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The announcement by Britain's Royal Mail that the Beatles will appear on stamps based on their most famous album covers represents a historic moment in philately.

They are not the first stamps to honour the Beatles, as the United States issued a stamp in 1999 featuring the Yellow Submarine. Nor are they the first national stamps to depict the members of the Beatles, as Burkina Faso and Turkmenistan have already been there, done that.

They aren't even the first British stamps to depict a living rock star (in this case Paul McCartney and Ringo Starr). A 1999 Royal Mail stamp honouring Freddie Mercury, deceased lead singer of Queen, inadvertently also depicted that band's drummer, Roger Taylor, who is alive. That caused a furor among philatelists, since it broke the Royal Mail's strict policy that members of the Royal Family are the only living people to be depicted on British stamps.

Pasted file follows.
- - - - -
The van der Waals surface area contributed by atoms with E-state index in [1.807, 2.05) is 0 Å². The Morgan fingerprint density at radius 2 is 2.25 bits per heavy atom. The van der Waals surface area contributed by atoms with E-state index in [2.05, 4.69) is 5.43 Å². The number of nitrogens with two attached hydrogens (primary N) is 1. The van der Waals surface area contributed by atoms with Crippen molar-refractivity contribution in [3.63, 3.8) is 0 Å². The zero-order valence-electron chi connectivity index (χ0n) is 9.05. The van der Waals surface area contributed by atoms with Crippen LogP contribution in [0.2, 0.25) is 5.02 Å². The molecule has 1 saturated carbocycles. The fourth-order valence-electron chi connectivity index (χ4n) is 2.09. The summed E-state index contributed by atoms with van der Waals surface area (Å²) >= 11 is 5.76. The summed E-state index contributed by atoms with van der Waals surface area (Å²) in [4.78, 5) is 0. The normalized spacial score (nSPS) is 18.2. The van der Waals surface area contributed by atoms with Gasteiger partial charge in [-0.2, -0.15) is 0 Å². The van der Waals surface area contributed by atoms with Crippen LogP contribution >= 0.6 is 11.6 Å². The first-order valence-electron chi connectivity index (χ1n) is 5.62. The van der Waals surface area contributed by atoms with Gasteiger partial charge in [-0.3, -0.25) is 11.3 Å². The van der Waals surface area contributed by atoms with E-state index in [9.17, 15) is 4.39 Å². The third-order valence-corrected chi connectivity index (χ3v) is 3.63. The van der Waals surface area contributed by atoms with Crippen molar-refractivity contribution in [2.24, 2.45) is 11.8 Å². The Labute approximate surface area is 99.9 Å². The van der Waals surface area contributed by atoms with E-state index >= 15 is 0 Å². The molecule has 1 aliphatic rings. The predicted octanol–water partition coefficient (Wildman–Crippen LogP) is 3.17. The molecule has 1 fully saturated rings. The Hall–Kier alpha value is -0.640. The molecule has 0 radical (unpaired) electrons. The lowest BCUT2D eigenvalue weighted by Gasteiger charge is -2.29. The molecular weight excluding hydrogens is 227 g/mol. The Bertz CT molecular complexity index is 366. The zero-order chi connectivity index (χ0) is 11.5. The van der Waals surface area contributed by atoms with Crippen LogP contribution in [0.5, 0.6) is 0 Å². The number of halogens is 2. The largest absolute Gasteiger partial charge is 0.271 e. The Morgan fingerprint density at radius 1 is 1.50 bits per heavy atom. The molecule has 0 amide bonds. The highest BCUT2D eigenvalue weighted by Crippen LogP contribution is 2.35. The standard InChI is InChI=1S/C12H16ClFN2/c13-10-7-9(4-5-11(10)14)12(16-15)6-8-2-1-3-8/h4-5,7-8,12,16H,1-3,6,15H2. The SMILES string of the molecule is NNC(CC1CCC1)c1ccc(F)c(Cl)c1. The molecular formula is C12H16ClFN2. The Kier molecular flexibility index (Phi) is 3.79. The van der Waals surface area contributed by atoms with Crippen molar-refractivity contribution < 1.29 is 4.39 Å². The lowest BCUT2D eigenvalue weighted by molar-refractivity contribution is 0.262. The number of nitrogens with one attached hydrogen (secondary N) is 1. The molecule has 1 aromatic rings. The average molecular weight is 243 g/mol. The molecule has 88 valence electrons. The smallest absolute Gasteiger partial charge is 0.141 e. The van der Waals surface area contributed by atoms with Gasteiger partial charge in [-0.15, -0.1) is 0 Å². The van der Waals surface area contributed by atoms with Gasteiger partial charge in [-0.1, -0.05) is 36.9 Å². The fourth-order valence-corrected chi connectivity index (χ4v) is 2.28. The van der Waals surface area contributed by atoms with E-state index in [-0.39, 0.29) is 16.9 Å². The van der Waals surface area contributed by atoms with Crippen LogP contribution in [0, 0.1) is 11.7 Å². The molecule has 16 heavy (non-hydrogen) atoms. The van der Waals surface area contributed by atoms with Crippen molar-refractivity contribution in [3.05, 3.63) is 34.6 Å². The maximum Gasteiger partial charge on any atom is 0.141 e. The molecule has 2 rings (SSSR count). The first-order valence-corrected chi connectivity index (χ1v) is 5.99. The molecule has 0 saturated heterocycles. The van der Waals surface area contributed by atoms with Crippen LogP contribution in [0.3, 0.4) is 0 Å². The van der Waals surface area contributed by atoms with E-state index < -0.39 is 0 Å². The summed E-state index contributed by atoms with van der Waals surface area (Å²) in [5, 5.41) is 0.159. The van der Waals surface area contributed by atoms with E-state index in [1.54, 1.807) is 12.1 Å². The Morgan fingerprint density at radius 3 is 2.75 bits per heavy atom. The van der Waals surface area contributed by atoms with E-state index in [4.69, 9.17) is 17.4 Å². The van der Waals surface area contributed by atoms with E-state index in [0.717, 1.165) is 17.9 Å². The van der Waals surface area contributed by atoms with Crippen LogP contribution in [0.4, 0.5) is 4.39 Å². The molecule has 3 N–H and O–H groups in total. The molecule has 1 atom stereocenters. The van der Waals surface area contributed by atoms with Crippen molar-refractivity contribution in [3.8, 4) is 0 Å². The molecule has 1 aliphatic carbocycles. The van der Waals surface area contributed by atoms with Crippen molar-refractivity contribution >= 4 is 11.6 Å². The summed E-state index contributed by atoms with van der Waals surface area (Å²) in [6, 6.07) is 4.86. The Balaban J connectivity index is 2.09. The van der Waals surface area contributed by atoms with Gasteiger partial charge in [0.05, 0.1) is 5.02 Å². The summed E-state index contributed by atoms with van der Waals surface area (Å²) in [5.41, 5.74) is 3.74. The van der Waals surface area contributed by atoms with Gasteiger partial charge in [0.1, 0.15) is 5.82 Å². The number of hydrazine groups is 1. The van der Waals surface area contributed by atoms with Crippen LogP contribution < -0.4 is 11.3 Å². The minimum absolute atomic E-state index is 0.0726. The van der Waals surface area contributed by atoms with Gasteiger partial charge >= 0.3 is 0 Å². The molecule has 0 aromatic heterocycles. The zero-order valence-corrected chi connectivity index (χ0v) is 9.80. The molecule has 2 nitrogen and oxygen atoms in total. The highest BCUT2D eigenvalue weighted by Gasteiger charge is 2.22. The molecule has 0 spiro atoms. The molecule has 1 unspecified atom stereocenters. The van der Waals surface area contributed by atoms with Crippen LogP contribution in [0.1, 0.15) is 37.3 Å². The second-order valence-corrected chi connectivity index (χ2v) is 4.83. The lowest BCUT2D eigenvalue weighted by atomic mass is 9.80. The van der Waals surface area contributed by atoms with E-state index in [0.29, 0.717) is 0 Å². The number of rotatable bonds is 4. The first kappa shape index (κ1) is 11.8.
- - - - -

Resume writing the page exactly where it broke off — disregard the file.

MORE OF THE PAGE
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So what makes the Royal Mail's announcement so significant? The first-class stamp in the set features Sir Peter Blake's cover art for Sgt. Pepper's Lonely Hearts Club Band, which includes a pantheon of the Beatles' heroes and influences. As a result, the stamp, to be released Jan. 9, represents the first time satirist Lenny Bruce, guru Sri Yukteswar Giri, occultist Aleister Crowley and, notably, William S. Burroughs, the Beat writer ( Naked Lunch, Queer, The Ticket That Exploded) and junkie, will appear on a postage stamp.

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